This is a fictional scenario that outlines a typical farm system where kids funnel up through the age divisions on a certain group of teams with good coaches, who are often friends, and a higher than average proportion of athletic kids. The intent of this scenario is to show that there isn’t any overt effort on the part of the coaches or the parents to stack a team. The parents of existing team members have become friends and want to stay together. Parents of kids with a knack for soccer want to get the best coaching for their kids, these teams often do well, and the coaches are well known. The combination of parents of a ‘core’ staying together, less skilled kids dropping out (all teams lose kids for whatever the reason), and the gradual addition of athletic kids via special request when slots open up, will over time create a strong team.

Besides the creation of a strong team, the teams with new coaches or poor previous performances don’t get parents asking for their teams. The parents of talented kids work to get most of them on the better teams so the younger teams with inexperienced coaches get assignments from the rest of the pool. Sure there are a few kids in there that are really good and/or are new to the league. But overall you suddenly find your teams diverging into the haves and have nots. Again – not through any overt or malicious action on the part of the coaches or parents. But over time a combination of factors will start to create these farm teams that will repeatedly perform well while the other teams struggle to improve.

Our league has 3 farm teams like this, one of which I am involved in. I can assure you that our teams were made up primarily of kids I coached in U6 over the years whose parents became friends and a core group of kids have funneled through our teams each year. All of these groups of teams were formed more by accident than anything else – they just sort of ‘gelled’ together over time. There was never any active effort to ‘create’ these systems. But regardless of the intent or how they formed, there is no denying that they are fielding very powerful teams. Of the 3 farm systems, here is how the U8 and U10 teams faired for each ‘system’ during a recent season.

System A: U8 finished #2 and won the U8A Championship. U10 finished #1 and won the Championship via shootout.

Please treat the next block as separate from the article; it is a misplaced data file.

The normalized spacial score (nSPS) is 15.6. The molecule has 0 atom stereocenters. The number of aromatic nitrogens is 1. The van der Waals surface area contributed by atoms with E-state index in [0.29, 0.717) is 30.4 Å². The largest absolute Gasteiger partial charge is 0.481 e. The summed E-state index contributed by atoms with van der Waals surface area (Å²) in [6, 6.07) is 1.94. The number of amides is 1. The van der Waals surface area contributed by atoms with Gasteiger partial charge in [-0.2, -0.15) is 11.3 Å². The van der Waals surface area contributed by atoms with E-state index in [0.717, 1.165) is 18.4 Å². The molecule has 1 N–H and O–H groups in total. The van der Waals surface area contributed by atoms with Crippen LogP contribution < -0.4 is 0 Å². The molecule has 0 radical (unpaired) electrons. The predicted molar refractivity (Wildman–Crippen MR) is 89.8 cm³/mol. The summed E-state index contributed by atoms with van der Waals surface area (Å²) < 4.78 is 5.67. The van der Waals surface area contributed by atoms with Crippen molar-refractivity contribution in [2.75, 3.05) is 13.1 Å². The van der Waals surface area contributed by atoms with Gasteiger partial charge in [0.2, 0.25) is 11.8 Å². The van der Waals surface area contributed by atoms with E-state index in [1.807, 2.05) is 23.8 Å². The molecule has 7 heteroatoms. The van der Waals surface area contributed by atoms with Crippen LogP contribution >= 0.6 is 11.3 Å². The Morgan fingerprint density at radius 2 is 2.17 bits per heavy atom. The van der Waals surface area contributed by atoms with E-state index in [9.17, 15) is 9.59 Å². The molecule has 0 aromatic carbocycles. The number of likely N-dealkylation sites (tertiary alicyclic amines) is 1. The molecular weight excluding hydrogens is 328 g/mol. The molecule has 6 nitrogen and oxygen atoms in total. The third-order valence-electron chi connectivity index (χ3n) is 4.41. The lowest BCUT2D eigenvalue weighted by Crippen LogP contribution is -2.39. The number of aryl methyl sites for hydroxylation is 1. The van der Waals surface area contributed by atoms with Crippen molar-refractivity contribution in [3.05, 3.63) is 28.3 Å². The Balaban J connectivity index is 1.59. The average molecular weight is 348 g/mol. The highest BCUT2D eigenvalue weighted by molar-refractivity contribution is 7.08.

System B: U8 finished #3 and lost semi-final match to #2 1-0. U10 finished #7, but upset #2 and lost in semi-finals to #3
System C: U8 finished #1 and won the U8B Championship via shootout. U10 finished #3 and lost to #1 in Championship shoot-out.

As a league officer and someone who sees how the rosters are assigned, I know that these teams were not ‘stacked’ by any coach. They are primarily cores formed at U6 that move up through the U8 and U10 teams with parents trying to get onto them when a slot opens up. The parents of the cores often become friends and attend each other’s matches. But it is clear this is creating a powerful system that some of the other teams will have trouble competing against.

What Next?

We’ve reached a sort of tipping point of discontent from parents outside this system and have begun to review our options. I freely admit I’m involved with one of these ‘farm’ groups, formed primarily as parents became friends. Our teams haven’t won a Championship yet, but we’ve played strong and are always dangerous. Even so, I’m also a bit concerned about what the future holds and how our groups of teams are impacting the rest of the league.

Step one to recovery is recognizing you have a problem. Smiley Not all of our officers agree it’s a major problem, but enough do that we’re having a frank and open discussion about what to do this Fall. Many of the league officers are also involved with the farm teams as parents and/or coaches so sometimes its hard not to feel defensive about it. But the good news is we have a great group of people running our league who manage to stay objective about stuff like this.

Step two is figuring out what to do to fix it. That is an even more contentious issue, but beyond that it’s also a complex problem with many possible solutions. In my next post I’ll talk about the options we came up with by brainstorming and which ones are being considered seriously. We haven’t made any type of decision yet, so this will be an ongoing series I’m sure.